I’d be lying if I said that I wouldn’t want to create the icons for the Olympic Games one day. I think this is an every designer’s dream.
Icons representing sport disciplines have become an essential feature of the Olympic Games, and usually they tend to reflect the hosting nation’s culture. Good iconography is crucial for the Olympics because it attracts people from all around the world. Therefore, overcoming the language barrier is extremely important.
Since I can remember, I have always been fascinated by the iconography used for the Olympic Games. And recently, while doing my research on the Rio Olympics pictograms, I came up with the idea to collect and share with you all the pictograms that have been made up until this year. So I invite you to go on a journey in time and see how the Olympic iconography has changed throughout the years.
Officially, for the first time icons were introduced and added to the Olympic design programs in 1964 at the Tokyo Olympic Games. They were designed by Masasa Katzumie as the artistic director and Yoshiro Yamashita as the graphic designer.
However, it was not the first time icons were used in the Olympic Games. The Berlin 1936 Games and the London 1948 Games had unofficial sport discipline icons. I really like the iconography approach of the Berlin Olympics. It has a clearly visible design system and the structure that keeps all the pictograms consistent, as opposed to the London Games’ pictograms that look more like freehand drawings.
For the Mexico 1968 Olympic Games, really bold and colourful icons were created by Lance Wyman
The most famous of the Olympic icons must be the pictograms by Otl Aicher made for the Munich Games in 1972.
This legendary icon system was designed on a really tight grid, and yet it looks incredibly dynamic and represents the action of every sport. More than that, the icons were made from basic shapes without any unnecessary elements. The perfect amount of details to get the message across. These pictograms were also used for the Montreal 1976 games. And you can feel the influence it had on the Olympic design of the pictograms a lot in the upcoming Games.
You can check out all the pictograms for the Munich Olympics here
The pictograms for the Moscow 1980 Games were designed by a newly graduated architect Nikolai Belkow.
His icons look bold, with rounded corners and the 30-60 degrees angles instead of 45-90. They have both solid and outline versions and can be used on the black and white backgrounds.
1984, Los Angeles
Before the Los Angeles 1984 Games, even six criteria were set as the essentials for a successful pictogram:
- Clear communication; pictograms, by themselves, should be recognizable by people of other nations.
- Consistency; the pictograms should be identifiable as a set, through uniform treatment of scale, style and subject.
- Legibility and practicality; they should be highly visible, easy to reproduce in any scale and in positive or negative form.
- Flexibility; the pictograms should not be dependent upon a border and should work equally well in a positive or negative form.
- Design distinction; the pictograms should avoid stylistic fads or a commercial appearance and should imply to a worldwide audience that Los Angeles has a sophisticated, creative culture.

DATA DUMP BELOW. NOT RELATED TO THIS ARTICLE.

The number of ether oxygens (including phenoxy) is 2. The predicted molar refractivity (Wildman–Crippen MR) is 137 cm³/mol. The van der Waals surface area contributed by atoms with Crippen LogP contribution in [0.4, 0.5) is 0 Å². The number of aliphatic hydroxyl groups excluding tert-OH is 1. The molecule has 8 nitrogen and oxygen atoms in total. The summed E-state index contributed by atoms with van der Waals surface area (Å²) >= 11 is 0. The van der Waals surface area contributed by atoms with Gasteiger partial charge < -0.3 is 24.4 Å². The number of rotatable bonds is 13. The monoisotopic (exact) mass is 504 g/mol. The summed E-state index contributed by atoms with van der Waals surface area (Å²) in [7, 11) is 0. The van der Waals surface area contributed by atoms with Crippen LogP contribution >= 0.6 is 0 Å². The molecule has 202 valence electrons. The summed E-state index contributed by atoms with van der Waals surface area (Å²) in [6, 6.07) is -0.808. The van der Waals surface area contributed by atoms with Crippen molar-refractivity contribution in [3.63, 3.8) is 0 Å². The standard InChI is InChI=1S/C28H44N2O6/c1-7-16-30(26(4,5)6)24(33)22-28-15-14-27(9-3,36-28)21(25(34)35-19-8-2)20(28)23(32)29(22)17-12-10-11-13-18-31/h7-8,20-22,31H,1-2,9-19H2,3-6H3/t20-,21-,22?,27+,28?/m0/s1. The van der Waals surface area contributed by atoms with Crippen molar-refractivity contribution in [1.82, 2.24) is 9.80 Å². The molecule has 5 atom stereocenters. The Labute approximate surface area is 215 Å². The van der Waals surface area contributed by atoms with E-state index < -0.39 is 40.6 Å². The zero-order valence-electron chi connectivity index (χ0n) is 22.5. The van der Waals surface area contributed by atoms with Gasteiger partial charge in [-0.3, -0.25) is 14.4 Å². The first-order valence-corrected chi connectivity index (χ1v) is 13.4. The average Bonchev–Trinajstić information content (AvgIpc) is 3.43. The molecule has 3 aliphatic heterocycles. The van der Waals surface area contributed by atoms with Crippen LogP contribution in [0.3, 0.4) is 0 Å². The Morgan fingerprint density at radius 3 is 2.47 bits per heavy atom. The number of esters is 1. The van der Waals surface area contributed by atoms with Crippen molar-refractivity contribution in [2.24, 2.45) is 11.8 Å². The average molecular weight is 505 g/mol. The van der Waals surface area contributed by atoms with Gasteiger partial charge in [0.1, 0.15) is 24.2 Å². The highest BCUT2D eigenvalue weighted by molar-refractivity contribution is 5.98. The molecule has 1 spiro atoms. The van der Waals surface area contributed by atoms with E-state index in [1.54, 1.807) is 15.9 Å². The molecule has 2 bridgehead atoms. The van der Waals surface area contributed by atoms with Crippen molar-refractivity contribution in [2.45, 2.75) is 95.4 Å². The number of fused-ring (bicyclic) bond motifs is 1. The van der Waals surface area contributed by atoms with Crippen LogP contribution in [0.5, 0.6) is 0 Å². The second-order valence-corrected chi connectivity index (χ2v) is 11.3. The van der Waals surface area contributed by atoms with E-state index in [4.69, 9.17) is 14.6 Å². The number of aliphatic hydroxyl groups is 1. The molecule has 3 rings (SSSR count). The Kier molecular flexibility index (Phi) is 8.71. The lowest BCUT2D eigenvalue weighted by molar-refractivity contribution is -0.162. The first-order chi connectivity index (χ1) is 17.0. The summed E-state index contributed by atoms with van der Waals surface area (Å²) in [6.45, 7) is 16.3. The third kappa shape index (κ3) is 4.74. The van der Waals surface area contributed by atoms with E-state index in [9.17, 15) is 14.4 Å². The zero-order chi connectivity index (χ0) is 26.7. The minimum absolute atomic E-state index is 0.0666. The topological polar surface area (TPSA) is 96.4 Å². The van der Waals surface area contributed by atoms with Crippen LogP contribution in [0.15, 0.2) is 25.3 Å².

- Compatibility; they should be attractive when used with their Los Angeles Olympic design elements and typestyles.
These new pictograms met all the criteria. They were easily noticeable from the distance and clearly delivered the message; the system of modular forms and a common scale also made them consistent. People silhouettes of 10 shapes were used for these icons. This system was also practical and flexible as it allowed a variety of positions to be created with just a few design modifications.
The Seoul Olympics stood out from the previous Games because their composition was divided into a trunk, arms, legs and a head. The connecting parts for arms and legs were made in a very simple and clear fashion, but they still resembled the human body.
The pictograms for these Olympics haven’t changed drastically since 1972. However, at the Barcelona 1992 Games we can see some really distinguishable changes. These icons designed by Josep. M. Trias abandoned geometric principles of the earlier icons and presented more freely drawn characteristic lines. The designer also simplified the human body leaves it to the three main elements: head, hands and legs.
Similarly to the ones of the Barcelona Games, the icons for the Atlanta Olympics didn’t follow the geometric principles. Instead, the designer used more natural human silhouettes.
A traditional weapon of the aboriginals — a boomerang — was used for all of the icons. This new usage of the same element makes the set really cohesive.
These icons are inspired by the elements of the ancient Greek civilisation. Artistic look and the stylistics derive from the ancient Greek vases.
The Beijing icons are called “The Beauty of Seal Characters”. They were based on Jingwen, the script found on the 2,000-year-old bronze carvings. They were later modernised and recreated with the bold hand drawn lines that gives the set a really dynamic look.
These pictograms have two variations. The set of simple silhouettes for better visibility and recognisability, and a more “dynamic” alternative version to be used in decorative applications.
2016, Rio de Janeiro
This year’s Olympic Games are represented with a dynamic, shape-changing icon system based on the typography of the Rio Games logo. The pebble shapes support designs and change their shape according to the athlete’s silhouette. Also, for the first time in history of the Games, Rio is delivering pictograms for each Paralympic sport.
Watch the design process of the Rio Games’ iconography:
Hope you have enjoyed this little retrospective review of the Olympic iconography. Enjoy watching the Games and support your teams!